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Chicago Bears deny reports of Vic Fangio-John Fox dispute

By The Sports Xchange
Chicago Bears deny reports of Vic Fangio-John Fox dispute
Chicago Bears head coach John Fox stands on the field in gar first half against the New York Giants in week 11 of the NFL at MetLife Stadium in East Rutherford, New Jersey on November 20, 2016. The Giants defeated the Bears 22-16. Photo by John Angelillo/UPI | License Photo

LAKE FOREST, Ill. -- In a season when very little has gone right for the 3-9 Chicago Bears, one thing that has gone right is the defense's plays under coach Vic Fangio.

So perhaps it's only appropriate that a rumor cropped up this week that Fangio was at odds with coach John Fox and could be headed elsewhere next year -- such news would only make a bad season complete.

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All sides are denying it, but what can't be denied is that the Bears rank among the league's best defenses despite losing the following: linebackers Danny Trevathan and Lamarr Houston for the season with injuries, linebacker Pernell McPhee for half a season with a knee injury, linebacker Jerrell Freeman to a four-week suspension, nose tackle Eddie Goldman for half the season to injury and cornerback Kyle Fuller for the first 12 weeks because of a knee injury.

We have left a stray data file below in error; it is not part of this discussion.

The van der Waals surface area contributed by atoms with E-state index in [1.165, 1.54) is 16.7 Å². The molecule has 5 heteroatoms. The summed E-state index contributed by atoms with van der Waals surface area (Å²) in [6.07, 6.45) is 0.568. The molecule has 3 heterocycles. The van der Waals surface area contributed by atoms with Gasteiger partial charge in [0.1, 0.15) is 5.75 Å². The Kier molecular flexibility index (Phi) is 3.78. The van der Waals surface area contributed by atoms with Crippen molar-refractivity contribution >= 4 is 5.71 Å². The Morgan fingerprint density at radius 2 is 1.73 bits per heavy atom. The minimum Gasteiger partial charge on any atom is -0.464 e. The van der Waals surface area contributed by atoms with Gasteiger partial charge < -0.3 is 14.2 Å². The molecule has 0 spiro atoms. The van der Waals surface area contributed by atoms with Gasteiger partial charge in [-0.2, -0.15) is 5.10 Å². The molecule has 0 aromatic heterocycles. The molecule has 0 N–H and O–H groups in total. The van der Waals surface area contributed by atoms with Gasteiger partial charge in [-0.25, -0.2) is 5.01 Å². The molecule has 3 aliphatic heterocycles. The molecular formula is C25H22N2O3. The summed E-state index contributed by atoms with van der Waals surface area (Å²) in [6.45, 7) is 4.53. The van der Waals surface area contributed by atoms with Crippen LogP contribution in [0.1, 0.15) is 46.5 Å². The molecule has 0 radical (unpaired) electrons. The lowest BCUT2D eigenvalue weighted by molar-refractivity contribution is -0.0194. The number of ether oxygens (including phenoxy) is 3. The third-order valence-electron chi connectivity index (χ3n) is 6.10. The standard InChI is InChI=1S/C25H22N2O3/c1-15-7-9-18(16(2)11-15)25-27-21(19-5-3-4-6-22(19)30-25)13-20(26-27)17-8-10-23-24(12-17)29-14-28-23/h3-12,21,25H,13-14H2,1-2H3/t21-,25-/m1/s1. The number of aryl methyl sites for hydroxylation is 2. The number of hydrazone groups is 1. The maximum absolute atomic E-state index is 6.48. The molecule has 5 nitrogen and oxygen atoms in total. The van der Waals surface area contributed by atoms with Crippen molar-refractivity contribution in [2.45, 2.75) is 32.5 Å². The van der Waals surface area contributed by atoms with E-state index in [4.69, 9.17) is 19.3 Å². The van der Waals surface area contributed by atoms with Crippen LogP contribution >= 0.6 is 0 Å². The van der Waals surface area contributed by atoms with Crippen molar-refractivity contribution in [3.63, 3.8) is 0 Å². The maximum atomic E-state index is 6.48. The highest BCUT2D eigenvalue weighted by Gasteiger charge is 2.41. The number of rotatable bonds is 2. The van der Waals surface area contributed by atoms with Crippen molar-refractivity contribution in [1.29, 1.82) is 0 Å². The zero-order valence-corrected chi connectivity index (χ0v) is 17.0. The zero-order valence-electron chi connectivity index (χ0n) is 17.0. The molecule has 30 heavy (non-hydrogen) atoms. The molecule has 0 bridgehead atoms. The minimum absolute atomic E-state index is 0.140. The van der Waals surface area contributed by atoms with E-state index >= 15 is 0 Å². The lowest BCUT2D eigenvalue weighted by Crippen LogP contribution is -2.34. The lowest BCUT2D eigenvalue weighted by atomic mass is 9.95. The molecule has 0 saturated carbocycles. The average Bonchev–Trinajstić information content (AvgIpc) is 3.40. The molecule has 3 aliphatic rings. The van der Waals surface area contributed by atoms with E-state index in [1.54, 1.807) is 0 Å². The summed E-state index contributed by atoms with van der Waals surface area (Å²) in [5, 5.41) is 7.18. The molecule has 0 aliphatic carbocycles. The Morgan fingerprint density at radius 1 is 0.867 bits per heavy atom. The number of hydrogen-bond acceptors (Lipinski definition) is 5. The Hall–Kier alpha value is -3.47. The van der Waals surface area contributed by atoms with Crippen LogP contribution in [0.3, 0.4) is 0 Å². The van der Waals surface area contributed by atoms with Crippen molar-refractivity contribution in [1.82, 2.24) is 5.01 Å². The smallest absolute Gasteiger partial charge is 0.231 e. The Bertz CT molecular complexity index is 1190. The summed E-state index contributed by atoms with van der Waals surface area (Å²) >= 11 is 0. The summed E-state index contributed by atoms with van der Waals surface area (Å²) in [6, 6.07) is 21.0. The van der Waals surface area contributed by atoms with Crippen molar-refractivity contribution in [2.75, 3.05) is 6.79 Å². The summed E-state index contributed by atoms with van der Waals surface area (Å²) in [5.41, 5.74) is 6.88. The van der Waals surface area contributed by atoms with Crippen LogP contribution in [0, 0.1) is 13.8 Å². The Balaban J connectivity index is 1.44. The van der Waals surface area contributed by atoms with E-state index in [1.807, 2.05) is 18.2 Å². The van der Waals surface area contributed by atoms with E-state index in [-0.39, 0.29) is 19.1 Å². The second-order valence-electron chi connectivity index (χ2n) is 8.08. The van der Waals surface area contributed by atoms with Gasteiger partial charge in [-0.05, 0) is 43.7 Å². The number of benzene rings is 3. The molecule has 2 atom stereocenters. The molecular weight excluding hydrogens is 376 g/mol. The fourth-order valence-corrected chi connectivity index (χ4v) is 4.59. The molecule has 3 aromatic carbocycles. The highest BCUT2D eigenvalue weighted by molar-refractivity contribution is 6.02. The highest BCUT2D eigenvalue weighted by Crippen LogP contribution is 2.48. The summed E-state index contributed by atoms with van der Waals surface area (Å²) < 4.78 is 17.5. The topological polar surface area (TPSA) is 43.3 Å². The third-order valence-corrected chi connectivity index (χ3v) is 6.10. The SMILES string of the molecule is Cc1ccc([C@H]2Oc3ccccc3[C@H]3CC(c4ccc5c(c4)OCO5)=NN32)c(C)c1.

"I want our whole staff back," Fox said. "Now, whether that proves to be a reality or not, things happen. Guys get jobs, get head jobs, get chances to advance their careers.

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"Like any of the projections stuff, I just stay away from it."

Defensively, Fangio's defense ranks seventh overall, seventh in yards per play, fifth in sacks per pass play, sixth in rushing yards per attempt and fifth in sacks per pass attempt. The Bears finished 14th last year in the first year of a rebuild after two straight 30th-place finishes during the Marc Trestman era.

Fangio attributed the report of a quarrel with Fox to bad reporting.

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"It gives you guys a bad name," he told reporters. "He's one of your colleagues, and irresponsible reporting doesn't shine well for all of you and that's too bad because all of you guys, I enjoy talking to you guys."

Fangio hadn't read the report before he spoke with reporters.

"I wasn't aware of it and he (Fox) told me about it because he was all nervous about it," Fangio said. "So I said 'Don't worry about it.'"

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Fangio said Fox was nervous about it, "because it wasn't true and thought I might take it the wrong way."

Fangio runs a 3-4 defense and Fox a 4-3, so it would seem natural there might be occasional differences.

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"Not really," Fangio said. "We pretty much do what I see fit to do 98 percent of the time."

Asked if he expects to be back, Fangio replied, "I do."

Players have nothing but support for Fangio's scheme and ability to apply it.